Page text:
Tibetans are betrayed by their hopefulness, the Chinese by their suspiciousness. – Tibetan Saying
The number of works written on the Sino-Tibetan relationship is as vast as the history between these neighbors in the Himalayan region. The following can only be considered a “quick reference” for the newcomer to the topic, and for that reason, I have added some notable titles for the interested reader at the end of this chapter
These days, Tibet, the remote and mainly-Buddhist territory known as the “roof of the world,” is governed as an autonomous region of China. Beijing claims a centuries-old sovereignty over the Himalayan region, but the allegiances of the majority of Tibetans lie with the exiled spiritual leader, the Dalai Lama, seen by his followers as a living god, but by China as a separatist threat.
Tibet has had a tumultuous history, during which it has spent some periods functioning as an independent entity and others ruled by powerful Chinese and Mongolian dynasties.
In 1950, China sent in thousands of troops to enforce its claim on the region and summoned a Tibetan delegation the following year to sign a treaty ceding sovereignty to China. Some areas became the Tibetan Autonomous Region (TAR), and others were incorporated into neighboring Chinese provinces.
Since then, and even continuing at present day, there have been periods of unrest and sporadic uprisings as resentment to Beijing’s rule has persisted.
The Dalai Lama fled Tibet in 1959 during a Chinese assault with help from the US Central Intelligence Agency (CIA). He has since lived in self-exile in northern India, where he has set up a government-in-exile and has consistently demanded greater autonomy for his former homeland.
Most of Tibet’s monasteries were destroyed in the 1960s and 1970s during China’s Cultural Revolution. It is believed, that thousands of Tibetans have been killed during periods of repression and martial law. [A52]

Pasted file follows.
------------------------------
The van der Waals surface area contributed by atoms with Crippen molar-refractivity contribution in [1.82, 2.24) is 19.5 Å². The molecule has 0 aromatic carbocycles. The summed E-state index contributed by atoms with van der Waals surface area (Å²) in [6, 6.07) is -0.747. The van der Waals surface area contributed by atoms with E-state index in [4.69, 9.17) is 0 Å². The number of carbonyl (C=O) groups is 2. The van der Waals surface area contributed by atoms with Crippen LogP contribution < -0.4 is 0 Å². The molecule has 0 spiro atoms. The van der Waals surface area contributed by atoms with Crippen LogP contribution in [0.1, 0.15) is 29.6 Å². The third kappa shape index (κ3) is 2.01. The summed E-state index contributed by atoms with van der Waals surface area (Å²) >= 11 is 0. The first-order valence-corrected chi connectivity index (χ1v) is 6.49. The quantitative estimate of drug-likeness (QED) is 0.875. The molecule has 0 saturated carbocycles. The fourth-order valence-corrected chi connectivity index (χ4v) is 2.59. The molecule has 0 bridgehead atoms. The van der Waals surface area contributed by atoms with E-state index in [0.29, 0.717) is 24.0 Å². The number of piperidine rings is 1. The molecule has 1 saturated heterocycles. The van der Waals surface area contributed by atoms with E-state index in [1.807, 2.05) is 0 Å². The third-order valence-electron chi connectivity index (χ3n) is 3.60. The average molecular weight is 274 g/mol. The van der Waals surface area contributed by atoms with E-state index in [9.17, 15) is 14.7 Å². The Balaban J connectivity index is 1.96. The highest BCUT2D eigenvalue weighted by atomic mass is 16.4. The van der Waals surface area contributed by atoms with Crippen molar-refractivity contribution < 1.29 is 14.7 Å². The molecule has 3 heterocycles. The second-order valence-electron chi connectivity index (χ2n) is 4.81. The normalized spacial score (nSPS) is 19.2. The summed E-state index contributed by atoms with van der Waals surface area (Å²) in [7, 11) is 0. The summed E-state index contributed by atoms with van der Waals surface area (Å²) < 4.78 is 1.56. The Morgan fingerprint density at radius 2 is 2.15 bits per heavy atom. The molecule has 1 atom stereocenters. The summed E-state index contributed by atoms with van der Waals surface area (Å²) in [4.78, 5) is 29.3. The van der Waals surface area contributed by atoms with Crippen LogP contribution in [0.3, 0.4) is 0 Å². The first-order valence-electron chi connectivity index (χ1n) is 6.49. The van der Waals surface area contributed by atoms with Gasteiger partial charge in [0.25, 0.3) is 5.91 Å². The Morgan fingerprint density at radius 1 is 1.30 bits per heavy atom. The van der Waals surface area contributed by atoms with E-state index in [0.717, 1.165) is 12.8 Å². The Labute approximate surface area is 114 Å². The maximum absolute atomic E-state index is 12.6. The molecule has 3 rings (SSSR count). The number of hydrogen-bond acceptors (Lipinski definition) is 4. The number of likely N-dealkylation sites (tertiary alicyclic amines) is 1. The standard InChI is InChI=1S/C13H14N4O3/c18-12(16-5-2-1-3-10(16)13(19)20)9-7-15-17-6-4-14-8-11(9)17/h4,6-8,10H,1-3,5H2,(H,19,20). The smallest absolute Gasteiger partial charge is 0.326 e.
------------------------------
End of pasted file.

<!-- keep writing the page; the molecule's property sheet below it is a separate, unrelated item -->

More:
The cause of the continuing dispute is China’s claim that Tibet has officially been part of the Chinese nation since the mid-13th Century and, consequently, should continue to be ruled by Beijing. Many Tibetans disagree, pointing out that the Himalayan region was an independent kingdom for many centuries, and that Chinese rule over Tibet has not been constant.
The awareness of the Tibet-China conflict is still very much alive due to the continuing activities of the Dalai Lama. Since fleeing Tibet in 1959, he has traveled the world advocating more autonomy for his homeland, yet stressing non-violence, and he was awarded the Nobel Peace Prize for his efforts in 1989. [A50]
However, solid political support by Western nations and their governments has been sparse at best. To quote Melvyn C. Goldstein: “The Dalai Lama knows intellectually that he needs more friends in Beijing, not Washington or New York City, but he finds it emotionally difficult to take appropriate actions to achieve that end.” [B8]
The Snow Lion and the Dragon: China, Tibet, and the Dalai Lama
By Melvyn C. Goldstein
Autonomy or Assimilation
By Warren W. Smith Jr.
Tibet’s Last Stand?
The Tibetan Uprising of 2008 and China’s Response
By Warren W. Smith Jr.
Contemporary Tibet: Politics, Development, and Society in a Disputed Region
By Barry Sautman and June Teufel Dreyer